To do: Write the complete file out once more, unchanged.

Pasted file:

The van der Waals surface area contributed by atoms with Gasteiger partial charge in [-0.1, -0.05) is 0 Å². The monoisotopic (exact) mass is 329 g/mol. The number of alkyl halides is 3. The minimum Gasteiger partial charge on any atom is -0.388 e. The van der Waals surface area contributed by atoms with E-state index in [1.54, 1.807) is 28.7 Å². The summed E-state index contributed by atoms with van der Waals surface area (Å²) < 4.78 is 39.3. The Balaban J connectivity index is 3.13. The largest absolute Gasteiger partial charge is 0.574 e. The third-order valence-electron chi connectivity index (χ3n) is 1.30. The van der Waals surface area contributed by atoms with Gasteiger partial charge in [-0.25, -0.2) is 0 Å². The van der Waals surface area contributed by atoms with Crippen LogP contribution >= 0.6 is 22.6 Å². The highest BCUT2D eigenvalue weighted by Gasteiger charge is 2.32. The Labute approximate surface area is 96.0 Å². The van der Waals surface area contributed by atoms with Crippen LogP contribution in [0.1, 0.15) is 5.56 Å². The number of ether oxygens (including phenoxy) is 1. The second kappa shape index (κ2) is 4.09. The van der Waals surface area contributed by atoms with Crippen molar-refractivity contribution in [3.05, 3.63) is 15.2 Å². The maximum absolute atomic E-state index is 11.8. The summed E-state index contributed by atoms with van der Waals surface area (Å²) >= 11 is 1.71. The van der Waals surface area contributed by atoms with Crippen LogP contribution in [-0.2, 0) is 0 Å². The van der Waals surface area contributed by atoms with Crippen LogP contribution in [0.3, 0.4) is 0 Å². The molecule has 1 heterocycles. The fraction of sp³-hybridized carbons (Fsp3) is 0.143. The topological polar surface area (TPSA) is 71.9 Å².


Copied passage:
The van der Waals surface area contributed by atoms with Gasteiger partial charge in [-0.1, -0.05) is 0 Å². The monoisotopic (exact) mass is 329 g/mol. The number of alkyl halides is 3. The minimum Gasteiger partial charge on any atom is -0.388 e. The van der Waals surface area contributed by atoms with E-state index in [1.54, 1.807) is 28.7 Å². The summed E-state index contributed by atoms with van der Waals surface area (Å²) < 4.78 is 39.3. The Balaban J connectivity index is 3.13. The largest absolute Gasteiger partial charge is 0.574 e. The third-order valence-electron chi connectivity index (χ3n) is 1.30. The van der Waals surface area contributed by atoms with Gasteiger partial charge in [-0.25, -0.2) is 0 Å². The van der Waals surface area contributed by atoms with Crippen LogP contribution >= 0.6 is 22.6 Å². The highest BCUT2D eigenvalue weighted by Gasteiger charge is 2.32. The Labute approximate surface area is 96.0 Å². The van der Waals surface area contributed by atoms with Crippen LogP contribution in [0.1, 0.15) is 5.56 Å². The number of ether oxygens (including phenoxy) is 1. The second kappa shape index (κ2) is 4.09. The van der Waals surface area contributed by atoms with Crippen molar-refractivity contribution in [3.05, 3.63) is 15.2 Å². The maximum absolute atomic E-state index is 11.8. The summed E-state index contributed by atoms with van der Waals surface area (Å²) >= 11 is 1.71. The van der Waals surface area contributed by atoms with Crippen LogP contribution in [-0.2, 0) is 0 Å². The van der Waals surface area contributed by atoms with Crippen LogP contribution in [0.3, 0.4) is 0 Å². The molecule has 1 heterocycles. The fraction of sp³-hybridized carbons (Fsp3) is 0.143. The topological polar surface area (TPSA) is 71.9 Å².